Just Be Grateful
- Breadline Britain: The Rise of Mass Poverty by Stewart Lansley and Joanna Mack
Oneworld, 334 pp, £9.99, February 2015, ISBN 978 1 78074 544 2
- Inequality and the 1 Per Cent by Danny Dorling
Verso, 234 pp, £12.99, September 2014, ISBN 978 1 78168 585 3
There are two standard views of the relationship between poverty and inequality. The first is that there isn’t one: how the poor fare has nothing to do with how much better off the rich are. What determines their well-being is growth, not distribution. If the pie is getting bigger, what matters isn’t the way it’s divided up, but that everyone will have more to eat. Measures designed to reduce inequality, like higher taxes or more generous benefits, will slow growth and hurt the poor as much as, if not more than, everyone else. On this view, there’s an unavoidable trade-off between efficiency and equality: in a modern economy, you can’t have both at once. For the last few decades, economists and politicians have prioritised efficiency. Some have even argued that inequality is good for the poor, because the promise of great wealth encourages innovation and hard work, thus stimulating the growth that helps everyone. These arguments no longer inspire as much confidence as they used to – not least because there’s little evidence for them. Britain’s national income has doubled over the last three decades, but so have key poverty measurements. In Breadline Britain Stewart Lansley and Joanna Mack record that more than twice as many people today report skipping meals as did in the early 1980s, and that twice as many households – 33 per cent – don’t meet minimum living standards. Since the 1990s, the number of households without adequate heating, or enough bedrooms, has tripled. Fewer can pay for healthy food, rid their homes of damp, or put away regular savings.
Breadline Britain makes a strong case for the second standard view of the relationship between poverty and inequality: that poverty is, first and foremost, a problem of distribution. As the 1 per cent take a larger share of national income, less is available for the rest. As they get richer, and acquire more political influence, they become less willing to pay for the public goods needed to raise living conditions at the bottom. According to Lansley and Mack, poverty shouldn’t be thought of as an absolute measure, based on a fixed and timeless understanding of the minimum levels of consumption required to survive. What people need to participate in society, and to live without precariousness, changes over time in accordance with broader social and economic transformations. Owning goods today that the poor could only dream of in the past – like a TV or a fridge – doesn’t necessarily mean that you don’t live in poverty. As levels of income change across society, so too should measures of poverty.[*]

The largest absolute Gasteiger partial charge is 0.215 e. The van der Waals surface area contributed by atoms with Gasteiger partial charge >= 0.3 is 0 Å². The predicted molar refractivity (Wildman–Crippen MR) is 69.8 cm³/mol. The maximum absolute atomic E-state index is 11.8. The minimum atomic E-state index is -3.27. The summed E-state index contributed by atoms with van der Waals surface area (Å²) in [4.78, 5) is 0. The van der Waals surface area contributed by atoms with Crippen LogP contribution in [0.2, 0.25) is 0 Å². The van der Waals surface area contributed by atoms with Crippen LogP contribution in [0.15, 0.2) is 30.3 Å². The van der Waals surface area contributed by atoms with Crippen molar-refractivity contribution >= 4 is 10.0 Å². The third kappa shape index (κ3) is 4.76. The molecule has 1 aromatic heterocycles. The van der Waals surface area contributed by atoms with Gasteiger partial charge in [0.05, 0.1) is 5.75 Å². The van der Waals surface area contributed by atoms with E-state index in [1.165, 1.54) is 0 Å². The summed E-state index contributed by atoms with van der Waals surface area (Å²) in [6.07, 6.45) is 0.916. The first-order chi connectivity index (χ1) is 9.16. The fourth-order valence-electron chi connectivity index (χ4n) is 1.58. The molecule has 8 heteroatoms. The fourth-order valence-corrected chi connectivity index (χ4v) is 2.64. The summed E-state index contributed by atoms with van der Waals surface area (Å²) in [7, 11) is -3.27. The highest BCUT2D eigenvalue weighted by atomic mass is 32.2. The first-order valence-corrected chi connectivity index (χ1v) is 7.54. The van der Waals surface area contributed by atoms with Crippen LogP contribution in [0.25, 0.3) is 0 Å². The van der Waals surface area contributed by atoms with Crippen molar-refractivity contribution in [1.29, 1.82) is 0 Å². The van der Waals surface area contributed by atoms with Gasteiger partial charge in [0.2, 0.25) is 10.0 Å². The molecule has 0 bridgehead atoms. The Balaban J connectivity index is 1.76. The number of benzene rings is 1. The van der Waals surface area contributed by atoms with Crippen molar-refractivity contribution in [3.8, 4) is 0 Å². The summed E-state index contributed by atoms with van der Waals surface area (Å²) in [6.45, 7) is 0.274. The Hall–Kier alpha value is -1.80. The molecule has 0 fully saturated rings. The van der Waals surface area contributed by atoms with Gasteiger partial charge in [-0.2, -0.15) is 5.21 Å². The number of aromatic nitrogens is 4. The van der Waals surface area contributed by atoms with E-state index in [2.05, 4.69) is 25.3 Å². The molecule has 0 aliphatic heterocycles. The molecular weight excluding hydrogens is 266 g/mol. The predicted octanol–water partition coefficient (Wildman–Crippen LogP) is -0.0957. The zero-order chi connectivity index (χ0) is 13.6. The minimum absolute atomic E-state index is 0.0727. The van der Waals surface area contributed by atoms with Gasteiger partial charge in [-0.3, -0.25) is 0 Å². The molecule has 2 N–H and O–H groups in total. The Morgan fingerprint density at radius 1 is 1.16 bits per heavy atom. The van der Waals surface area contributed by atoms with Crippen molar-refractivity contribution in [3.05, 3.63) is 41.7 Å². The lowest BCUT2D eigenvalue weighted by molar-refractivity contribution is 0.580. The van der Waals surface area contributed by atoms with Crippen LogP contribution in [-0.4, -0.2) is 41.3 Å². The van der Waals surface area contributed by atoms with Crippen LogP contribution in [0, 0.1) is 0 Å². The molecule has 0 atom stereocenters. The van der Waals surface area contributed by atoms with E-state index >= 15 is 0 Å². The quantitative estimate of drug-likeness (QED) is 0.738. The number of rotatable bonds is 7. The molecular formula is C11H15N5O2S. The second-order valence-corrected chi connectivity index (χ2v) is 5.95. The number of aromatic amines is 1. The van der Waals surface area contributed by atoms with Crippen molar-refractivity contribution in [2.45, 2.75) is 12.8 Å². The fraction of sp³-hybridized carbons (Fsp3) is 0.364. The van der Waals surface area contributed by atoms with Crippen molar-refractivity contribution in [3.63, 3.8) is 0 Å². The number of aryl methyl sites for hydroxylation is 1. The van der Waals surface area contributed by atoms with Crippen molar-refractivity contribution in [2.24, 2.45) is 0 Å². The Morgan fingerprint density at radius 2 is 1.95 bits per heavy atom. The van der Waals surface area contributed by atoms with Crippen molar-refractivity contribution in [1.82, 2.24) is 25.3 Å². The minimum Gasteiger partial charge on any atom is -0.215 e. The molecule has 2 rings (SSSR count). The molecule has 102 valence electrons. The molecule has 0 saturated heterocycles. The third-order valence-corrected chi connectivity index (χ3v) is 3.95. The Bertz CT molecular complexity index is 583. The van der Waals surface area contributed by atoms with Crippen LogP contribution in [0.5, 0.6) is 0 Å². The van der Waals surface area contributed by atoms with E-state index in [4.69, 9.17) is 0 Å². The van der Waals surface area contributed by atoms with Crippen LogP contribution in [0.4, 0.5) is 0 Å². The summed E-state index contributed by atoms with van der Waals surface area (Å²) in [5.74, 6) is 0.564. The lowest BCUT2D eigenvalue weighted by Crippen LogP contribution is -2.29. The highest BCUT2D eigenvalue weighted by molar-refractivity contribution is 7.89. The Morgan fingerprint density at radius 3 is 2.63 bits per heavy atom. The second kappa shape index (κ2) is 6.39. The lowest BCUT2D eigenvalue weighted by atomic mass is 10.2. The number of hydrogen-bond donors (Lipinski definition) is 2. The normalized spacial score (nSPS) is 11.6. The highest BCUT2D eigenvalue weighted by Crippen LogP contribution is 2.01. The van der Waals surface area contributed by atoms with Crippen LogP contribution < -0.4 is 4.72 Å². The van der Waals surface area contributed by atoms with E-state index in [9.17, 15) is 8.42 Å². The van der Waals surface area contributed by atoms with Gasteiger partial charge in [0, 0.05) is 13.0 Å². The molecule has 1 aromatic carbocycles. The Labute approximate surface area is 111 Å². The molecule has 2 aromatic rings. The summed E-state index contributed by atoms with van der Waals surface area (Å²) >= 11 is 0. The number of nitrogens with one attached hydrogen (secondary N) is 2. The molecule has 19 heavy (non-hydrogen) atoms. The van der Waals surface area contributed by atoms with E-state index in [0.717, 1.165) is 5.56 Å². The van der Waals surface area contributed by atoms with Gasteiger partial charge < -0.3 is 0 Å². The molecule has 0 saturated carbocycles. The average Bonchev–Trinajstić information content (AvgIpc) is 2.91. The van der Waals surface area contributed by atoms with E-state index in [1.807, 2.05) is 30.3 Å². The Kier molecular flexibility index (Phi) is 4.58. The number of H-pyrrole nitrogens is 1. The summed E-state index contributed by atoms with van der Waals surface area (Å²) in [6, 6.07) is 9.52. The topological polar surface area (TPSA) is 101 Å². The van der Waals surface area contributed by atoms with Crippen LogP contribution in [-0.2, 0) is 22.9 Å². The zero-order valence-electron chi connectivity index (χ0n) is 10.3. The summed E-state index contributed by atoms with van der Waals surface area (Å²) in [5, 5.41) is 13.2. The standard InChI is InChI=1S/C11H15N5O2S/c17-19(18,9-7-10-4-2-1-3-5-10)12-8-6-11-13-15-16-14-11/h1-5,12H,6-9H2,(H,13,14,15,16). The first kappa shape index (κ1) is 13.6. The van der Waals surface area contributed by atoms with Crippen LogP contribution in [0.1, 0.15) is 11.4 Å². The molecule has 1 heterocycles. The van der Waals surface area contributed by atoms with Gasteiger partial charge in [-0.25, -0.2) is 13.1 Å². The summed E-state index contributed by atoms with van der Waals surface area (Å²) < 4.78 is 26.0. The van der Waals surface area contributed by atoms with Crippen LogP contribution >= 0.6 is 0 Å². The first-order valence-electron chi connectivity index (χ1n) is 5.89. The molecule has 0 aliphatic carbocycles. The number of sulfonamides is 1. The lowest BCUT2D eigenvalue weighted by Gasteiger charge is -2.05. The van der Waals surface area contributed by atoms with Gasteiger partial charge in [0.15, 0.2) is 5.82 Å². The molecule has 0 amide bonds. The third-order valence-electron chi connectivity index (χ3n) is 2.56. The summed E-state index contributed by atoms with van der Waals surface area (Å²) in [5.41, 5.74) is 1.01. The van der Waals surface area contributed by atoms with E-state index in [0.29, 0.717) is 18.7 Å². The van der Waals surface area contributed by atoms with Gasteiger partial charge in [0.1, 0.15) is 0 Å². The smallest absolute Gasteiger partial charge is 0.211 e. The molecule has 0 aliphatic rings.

Opponents of the welfare state take the first view, claiming that nothing less than starvation-level hunger should qualify as a marker of extreme poverty. And since starvation has been more or less eradicated in the West, they argue that what remains today is just inequality, which is much less of a problem, so long as the poor are better off than they used to be. ‘However rich a society,’ as John Moore, secretary of state for social security under Thatcher, once put it, ‘it will drag the incubus of relative poverty with it up the income scale. The poverty lobby would in their definition find poverty in Paradise.’ As national income rises, the poor have no right to claim a larger share in it; since they’re obviously much better off than they were in the 19th century, we should be grateful for capitalism’s advances and focus our energies elsewhere. The lived experience of the poor is irrelevant.
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[*] Lansley and Mack take their data from a report issued in March 2013 by the Poverty and Social Exclusion project, which continues research begun in 1983 to measure the number of people who fall below what the population as a whole thinks should be the minimum standard of living. A household falls below that minimum, according to the PSE, if its income is insufficiently high that it cannot afford three or more ‘necessities’. Twenty-five items and activities were thought necessary for adults by 50 per cent of the people interviewed, and 24 items or activities for children. These include essentials – heating, a damp-free home for adults; fresh fruit and vegetables and a warm winter coat for children – but also things not considered basic needs, which for adults include the means to visit family in hospital and to pursue a hobby or leisure activity, and for children an outdoor space in which to play.